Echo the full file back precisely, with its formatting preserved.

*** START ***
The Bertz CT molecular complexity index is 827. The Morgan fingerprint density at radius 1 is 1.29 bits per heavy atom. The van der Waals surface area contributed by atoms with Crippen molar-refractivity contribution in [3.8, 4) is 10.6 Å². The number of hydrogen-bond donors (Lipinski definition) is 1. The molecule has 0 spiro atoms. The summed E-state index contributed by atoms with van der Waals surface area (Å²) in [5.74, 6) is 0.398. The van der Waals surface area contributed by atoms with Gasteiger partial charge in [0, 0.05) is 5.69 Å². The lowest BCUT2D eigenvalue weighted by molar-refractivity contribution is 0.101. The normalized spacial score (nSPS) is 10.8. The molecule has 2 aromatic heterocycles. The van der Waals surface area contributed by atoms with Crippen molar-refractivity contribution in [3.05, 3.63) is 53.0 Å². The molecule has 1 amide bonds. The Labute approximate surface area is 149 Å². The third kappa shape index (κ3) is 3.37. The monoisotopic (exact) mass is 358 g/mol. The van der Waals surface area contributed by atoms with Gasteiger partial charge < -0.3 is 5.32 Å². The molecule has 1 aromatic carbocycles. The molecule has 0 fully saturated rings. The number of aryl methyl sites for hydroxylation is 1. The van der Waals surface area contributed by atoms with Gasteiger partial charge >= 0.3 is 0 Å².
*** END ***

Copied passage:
The Bertz CT molecular complexity index is 827. The Morgan fingerprint density at radius 1 is 1.29 bits per heavy atom. The van der Waals surface area contributed by atoms with Crippen molar-refractivity contribution in [3.8, 4) is 10.6 Å². The number of hydrogen-bond donors (Lipinski definition) is 1. The molecule has 0 spiro atoms. The summed E-state index contributed by atoms with van der Waals surface area (Å²) in [5.74, 6) is 0.398. The van der Waals surface area contributed by atoms with Gasteiger partial charge in [0, 0.05) is 5.69 Å². The lowest BCUT2D eigenvalue weighted by molar-refractivity contribution is 0.101. The normalized spacial score (nSPS) is 10.8. The molecule has 2 aromatic heterocycles. The van der Waals surface area contributed by atoms with Crippen molar-refractivity contribution in [3.05, 3.63) is 53.0 Å². The molecule has 1 amide bonds. The Labute approximate surface area is 149 Å². The third kappa shape index (κ3) is 3.37. The monoisotopic (exact) mass is 358 g/mol. The van der Waals surface area contributed by atoms with Gasteiger partial charge < -0.3 is 5.32 Å². The molecule has 1 aromatic carbocycles. The molecule has 0 fully saturated rings. The number of aryl methyl sites for hydroxylation is 1. The van der Waals surface area contributed by atoms with Gasteiger partial charge >= 0.3 is 0 Å².